Monday, November 05, 2012

The 336th good thing about Lagos: learning to tie the Gele

 Many Nigerian women regularly wear something to cover their hair.  It's an easy solution when facing a bad hair day, and it's also an attractive way to accessorize an outfit.  Recently the American Women's Club had an evening activity where we learned to tie a head tie, sometimes called head wrap -- the formal head-dress is called a "gele."  I'm always in awe at the big gele that you see on the heads of Nigerian women at dressy events like weddings, and even church services.  Before weddings, the female guests are often given a gele of a certain color when they indicate they will attend.  The fabric may be different depending on if the guest is a friend or family of the bride or the groom.  But this practice of dressing alike, called aso-ebi, is sometimes manifested in guests from a particular group all using the same fabric to make their clothing, and sometimes it is women all wearing gele of the same fabric.  But even when the fabric is the same, the styles can differ wildly.

 I have been to a gele wrapping training session before, but it was time for a refresher course. 

Our Nigerian trainer was delightful and really knew her stuff.  She could tie the gele on others or on herself and it always looked good.
 The necessary item under the visible scarf is a hair net -- more sturdy than what a food service worker would wear.  It holds all the hair in and also gives the gele something to grip onto.
 She first showed us how to do a casual everyday head tie, with this turban style wrap using a soft scarf like a pashmina.
 I think this always looks great on black women and it sometimes looks good on white women, but not as consistently.  I would love to use this style, but I don't think I look very good with it.

We then practiced wrapping the formal gele.  The fabric that is used for this is very crisp -- I don't know if they use starch or something else.  But wrapping it around is very noisy and it almost feels like paper.  But it will hold the fold and can spread out very large and hold its shape for a long time.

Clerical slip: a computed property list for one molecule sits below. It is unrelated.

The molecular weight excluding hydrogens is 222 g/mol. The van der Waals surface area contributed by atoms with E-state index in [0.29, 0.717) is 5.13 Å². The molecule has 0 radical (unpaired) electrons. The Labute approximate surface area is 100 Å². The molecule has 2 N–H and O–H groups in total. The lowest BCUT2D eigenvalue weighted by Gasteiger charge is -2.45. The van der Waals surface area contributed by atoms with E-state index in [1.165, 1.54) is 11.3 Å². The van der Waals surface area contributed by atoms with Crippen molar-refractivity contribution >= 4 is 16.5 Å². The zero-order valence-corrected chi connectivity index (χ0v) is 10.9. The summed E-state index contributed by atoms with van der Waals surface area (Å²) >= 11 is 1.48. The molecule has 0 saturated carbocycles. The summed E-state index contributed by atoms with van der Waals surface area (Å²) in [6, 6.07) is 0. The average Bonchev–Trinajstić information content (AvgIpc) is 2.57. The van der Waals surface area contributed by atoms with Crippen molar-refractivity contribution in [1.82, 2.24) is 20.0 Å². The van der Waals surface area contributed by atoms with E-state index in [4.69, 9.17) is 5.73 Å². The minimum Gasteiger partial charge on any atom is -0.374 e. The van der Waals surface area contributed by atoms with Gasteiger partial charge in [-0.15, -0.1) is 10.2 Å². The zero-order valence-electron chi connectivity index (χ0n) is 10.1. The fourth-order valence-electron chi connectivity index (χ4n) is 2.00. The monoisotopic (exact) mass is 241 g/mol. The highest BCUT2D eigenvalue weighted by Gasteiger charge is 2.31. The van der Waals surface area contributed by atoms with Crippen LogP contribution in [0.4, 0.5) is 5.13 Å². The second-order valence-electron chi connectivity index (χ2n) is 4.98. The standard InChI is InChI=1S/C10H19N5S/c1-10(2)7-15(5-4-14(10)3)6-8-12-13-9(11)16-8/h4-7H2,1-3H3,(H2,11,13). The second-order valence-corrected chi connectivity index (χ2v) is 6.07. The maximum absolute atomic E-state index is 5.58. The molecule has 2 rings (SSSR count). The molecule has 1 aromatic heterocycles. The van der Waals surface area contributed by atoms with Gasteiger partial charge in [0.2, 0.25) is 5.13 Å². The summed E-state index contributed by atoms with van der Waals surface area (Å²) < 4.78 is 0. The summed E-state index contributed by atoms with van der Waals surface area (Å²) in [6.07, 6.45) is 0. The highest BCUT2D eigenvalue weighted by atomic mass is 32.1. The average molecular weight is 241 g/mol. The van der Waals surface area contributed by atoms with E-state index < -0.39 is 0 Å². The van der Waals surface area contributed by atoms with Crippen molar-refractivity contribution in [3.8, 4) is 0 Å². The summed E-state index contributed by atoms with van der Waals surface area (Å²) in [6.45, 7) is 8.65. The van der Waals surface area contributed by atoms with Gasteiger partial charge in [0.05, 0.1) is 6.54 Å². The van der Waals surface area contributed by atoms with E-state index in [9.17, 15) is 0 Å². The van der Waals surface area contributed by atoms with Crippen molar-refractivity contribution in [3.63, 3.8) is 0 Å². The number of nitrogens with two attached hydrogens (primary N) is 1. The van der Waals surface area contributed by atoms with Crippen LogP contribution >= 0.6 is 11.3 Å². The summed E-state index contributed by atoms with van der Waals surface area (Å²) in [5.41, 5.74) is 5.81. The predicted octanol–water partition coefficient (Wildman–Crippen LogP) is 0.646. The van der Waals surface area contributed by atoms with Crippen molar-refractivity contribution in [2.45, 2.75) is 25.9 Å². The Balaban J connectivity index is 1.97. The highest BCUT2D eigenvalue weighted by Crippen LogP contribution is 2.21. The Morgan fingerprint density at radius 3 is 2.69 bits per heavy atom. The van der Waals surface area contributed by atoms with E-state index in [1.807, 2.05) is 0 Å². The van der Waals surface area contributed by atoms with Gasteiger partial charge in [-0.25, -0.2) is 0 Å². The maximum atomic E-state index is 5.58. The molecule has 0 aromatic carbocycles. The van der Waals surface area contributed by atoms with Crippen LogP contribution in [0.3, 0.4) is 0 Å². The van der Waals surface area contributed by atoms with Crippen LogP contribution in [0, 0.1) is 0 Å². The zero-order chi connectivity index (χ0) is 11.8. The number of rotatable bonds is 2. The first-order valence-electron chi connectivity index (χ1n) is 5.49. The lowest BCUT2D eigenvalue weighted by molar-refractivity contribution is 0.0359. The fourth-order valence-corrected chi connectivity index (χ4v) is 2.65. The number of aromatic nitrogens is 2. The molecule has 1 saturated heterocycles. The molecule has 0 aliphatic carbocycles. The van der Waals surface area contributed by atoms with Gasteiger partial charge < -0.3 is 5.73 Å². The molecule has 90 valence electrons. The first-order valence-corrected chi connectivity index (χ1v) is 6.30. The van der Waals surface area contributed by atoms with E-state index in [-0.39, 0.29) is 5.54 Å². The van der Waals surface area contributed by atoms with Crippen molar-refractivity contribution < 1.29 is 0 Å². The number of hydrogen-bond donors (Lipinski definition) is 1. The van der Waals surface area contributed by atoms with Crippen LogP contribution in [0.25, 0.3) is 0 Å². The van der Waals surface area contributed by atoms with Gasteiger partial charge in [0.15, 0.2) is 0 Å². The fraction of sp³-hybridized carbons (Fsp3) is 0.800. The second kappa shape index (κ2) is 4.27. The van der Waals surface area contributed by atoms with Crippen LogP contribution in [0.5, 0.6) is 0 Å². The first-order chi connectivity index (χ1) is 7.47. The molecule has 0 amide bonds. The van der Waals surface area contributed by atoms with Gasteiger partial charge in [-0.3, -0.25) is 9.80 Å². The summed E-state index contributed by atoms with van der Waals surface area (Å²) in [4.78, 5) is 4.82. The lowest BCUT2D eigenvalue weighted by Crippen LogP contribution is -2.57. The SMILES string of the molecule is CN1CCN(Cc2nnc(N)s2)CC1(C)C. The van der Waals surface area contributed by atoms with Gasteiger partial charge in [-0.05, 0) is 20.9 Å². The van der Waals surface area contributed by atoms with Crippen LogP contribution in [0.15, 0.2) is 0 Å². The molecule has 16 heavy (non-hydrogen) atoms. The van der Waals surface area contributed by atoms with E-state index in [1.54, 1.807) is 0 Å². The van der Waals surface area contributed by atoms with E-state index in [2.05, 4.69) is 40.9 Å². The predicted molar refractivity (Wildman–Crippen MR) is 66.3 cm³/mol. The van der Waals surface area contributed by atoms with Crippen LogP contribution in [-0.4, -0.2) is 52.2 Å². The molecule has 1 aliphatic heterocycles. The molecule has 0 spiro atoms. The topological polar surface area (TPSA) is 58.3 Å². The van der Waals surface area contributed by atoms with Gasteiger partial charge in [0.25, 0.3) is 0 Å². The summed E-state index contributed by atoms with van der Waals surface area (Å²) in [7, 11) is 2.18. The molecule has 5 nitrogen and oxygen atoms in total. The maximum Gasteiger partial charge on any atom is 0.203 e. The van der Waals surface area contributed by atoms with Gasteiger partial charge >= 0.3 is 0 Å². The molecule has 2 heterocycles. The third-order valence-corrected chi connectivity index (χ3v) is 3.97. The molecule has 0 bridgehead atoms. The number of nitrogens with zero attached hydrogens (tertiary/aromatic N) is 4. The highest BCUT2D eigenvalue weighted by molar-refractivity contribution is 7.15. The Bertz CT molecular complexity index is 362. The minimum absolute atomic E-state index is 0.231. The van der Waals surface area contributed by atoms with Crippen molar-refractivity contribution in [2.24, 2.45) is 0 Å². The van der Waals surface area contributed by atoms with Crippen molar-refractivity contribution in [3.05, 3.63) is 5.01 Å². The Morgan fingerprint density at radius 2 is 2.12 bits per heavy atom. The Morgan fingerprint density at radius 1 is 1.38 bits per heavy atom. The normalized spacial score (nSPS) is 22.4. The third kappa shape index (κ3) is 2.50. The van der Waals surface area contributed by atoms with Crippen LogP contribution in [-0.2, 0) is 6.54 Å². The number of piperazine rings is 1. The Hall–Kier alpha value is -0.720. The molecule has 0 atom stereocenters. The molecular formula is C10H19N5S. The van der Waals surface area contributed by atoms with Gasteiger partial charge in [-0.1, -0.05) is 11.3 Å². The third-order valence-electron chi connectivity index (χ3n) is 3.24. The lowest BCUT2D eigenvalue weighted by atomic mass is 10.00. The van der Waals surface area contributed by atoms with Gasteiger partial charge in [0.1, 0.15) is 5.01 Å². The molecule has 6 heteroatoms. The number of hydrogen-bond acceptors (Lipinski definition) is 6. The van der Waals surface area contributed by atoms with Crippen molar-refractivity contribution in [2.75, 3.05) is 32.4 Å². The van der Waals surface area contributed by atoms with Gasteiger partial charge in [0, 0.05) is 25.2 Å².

I think these large and elaborate gele are so great -- I love to see all the different styles.
 The process can be difficult for the beginner.
And the finished product often looks a little odd on a white woman, in my opinion.
 But some women look great with a gele.  Here she is using the ase-oke cloth -- a traditional fabric that is made from narrow strips sewn together.  It's not as stiff as the other silk-type fabric.

It was fun to practice and experiment, but I doubt I'll be wearing a gele for an event any time soon.

The 335th good thing about Lagos: making lasting friendships

Anyone who has been in Lagos and involved with the expatriate community as long as I have has said a lot of goodbys.  There is something that forges strong friendships when people live in a "hardship" location like Lagos where everyone is away from family and other support systems and has to look to other expatriates to network and learn how to cope and survive.  Often people leave during the summer, and I missed plenty of goodbys when I was away, but I returned this fall to still more.  This is only a small percentage of the farewells, but a few that I've been a part of in the past month.  All these women (and their husbands too, I'm sure) have made huge contributions to the expatriate community here and they will be missed.

There are different elements with each goodby party -- some have shopping and pool time, all have gift giving and food and the group photo.  In random order, here's some photos from recent farewell celebrations.

 Goodbye Jane, Wendy, Marilyn, Teresa, and all the many others that I've bid farewell to during my time here.  I've met so many wonderful women here who have enriched my life, and the good thing is that with Facebook and email, we can keep in touch even when we will live great distances apart.

The 334th good thing about Lagos: road improvement